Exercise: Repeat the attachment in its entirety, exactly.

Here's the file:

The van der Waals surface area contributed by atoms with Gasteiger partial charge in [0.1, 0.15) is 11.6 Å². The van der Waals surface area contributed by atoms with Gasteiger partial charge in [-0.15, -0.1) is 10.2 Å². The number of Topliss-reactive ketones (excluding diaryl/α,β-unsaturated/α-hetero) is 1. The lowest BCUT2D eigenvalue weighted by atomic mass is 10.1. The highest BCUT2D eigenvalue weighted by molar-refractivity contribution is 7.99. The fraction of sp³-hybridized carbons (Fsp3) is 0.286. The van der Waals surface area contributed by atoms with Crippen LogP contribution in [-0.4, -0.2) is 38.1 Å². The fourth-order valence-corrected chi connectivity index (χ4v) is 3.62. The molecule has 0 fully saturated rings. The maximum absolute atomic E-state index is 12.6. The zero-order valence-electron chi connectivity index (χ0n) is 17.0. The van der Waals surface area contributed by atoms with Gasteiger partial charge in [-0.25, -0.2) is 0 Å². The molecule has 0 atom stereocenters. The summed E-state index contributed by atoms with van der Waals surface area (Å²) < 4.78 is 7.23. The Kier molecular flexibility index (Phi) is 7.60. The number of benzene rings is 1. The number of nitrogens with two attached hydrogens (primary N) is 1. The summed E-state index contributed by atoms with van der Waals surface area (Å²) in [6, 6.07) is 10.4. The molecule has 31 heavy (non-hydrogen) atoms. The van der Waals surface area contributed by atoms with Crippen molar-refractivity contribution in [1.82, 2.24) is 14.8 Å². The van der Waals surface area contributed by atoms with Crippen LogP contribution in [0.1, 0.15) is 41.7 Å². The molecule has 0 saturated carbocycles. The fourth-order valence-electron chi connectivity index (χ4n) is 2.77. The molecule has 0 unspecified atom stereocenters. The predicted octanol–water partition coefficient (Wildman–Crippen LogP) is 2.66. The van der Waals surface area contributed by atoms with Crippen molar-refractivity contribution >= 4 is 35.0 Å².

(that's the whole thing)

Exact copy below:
The van der Waals surface area contributed by atoms with Gasteiger partial charge in [0.1, 0.15) is 11.6 Å². The van der Waals surface area contributed by atoms with Gasteiger partial charge in [-0.15, -0.1) is 10.2 Å². The number of Topliss-reactive ketones (excluding diaryl/α,β-unsaturated/α-hetero) is 1. The lowest BCUT2D eigenvalue weighted by atomic mass is 10.1. The highest BCUT2D eigenvalue weighted by molar-refractivity contribution is 7.99. The fraction of sp³-hybridized carbons (Fsp3) is 0.286. The van der Waals surface area contributed by atoms with Crippen LogP contribution in [-0.4, -0.2) is 38.1 Å². The fourth-order valence-corrected chi connectivity index (χ4v) is 3.62. The molecule has 0 fully saturated rings. The maximum absolute atomic E-state index is 12.6. The zero-order valence-electron chi connectivity index (χ0n) is 17.0. The van der Waals surface area contributed by atoms with Gasteiger partial charge in [-0.25, -0.2) is 0 Å². The molecule has 0 atom stereocenters. The summed E-state index contributed by atoms with van der Waals surface area (Å²) < 4.78 is 7.23. The Kier molecular flexibility index (Phi) is 7.60. The number of benzene rings is 1. The number of nitrogens with two attached hydrogens (primary N) is 1. The summed E-state index contributed by atoms with van der Waals surface area (Å²) in [6, 6.07) is 10.4. The molecule has 31 heavy (non-hydrogen) atoms. The van der Waals surface area contributed by atoms with Crippen molar-refractivity contribution in [1.82, 2.24) is 14.8 Å². The van der Waals surface area contributed by atoms with Crippen LogP contribution in [0.1, 0.15) is 41.7 Å². The molecule has 0 saturated carbocycles. The fourth-order valence-electron chi connectivity index (χ4n) is 2.77. The molecule has 0 unspecified atom stereocenters. The predicted octanol–water partition coefficient (Wildman–Crippen LogP) is 2.66. The van der Waals surface area contributed by atoms with Crippen molar-refractivity contribution >= 4 is 35.0 Å².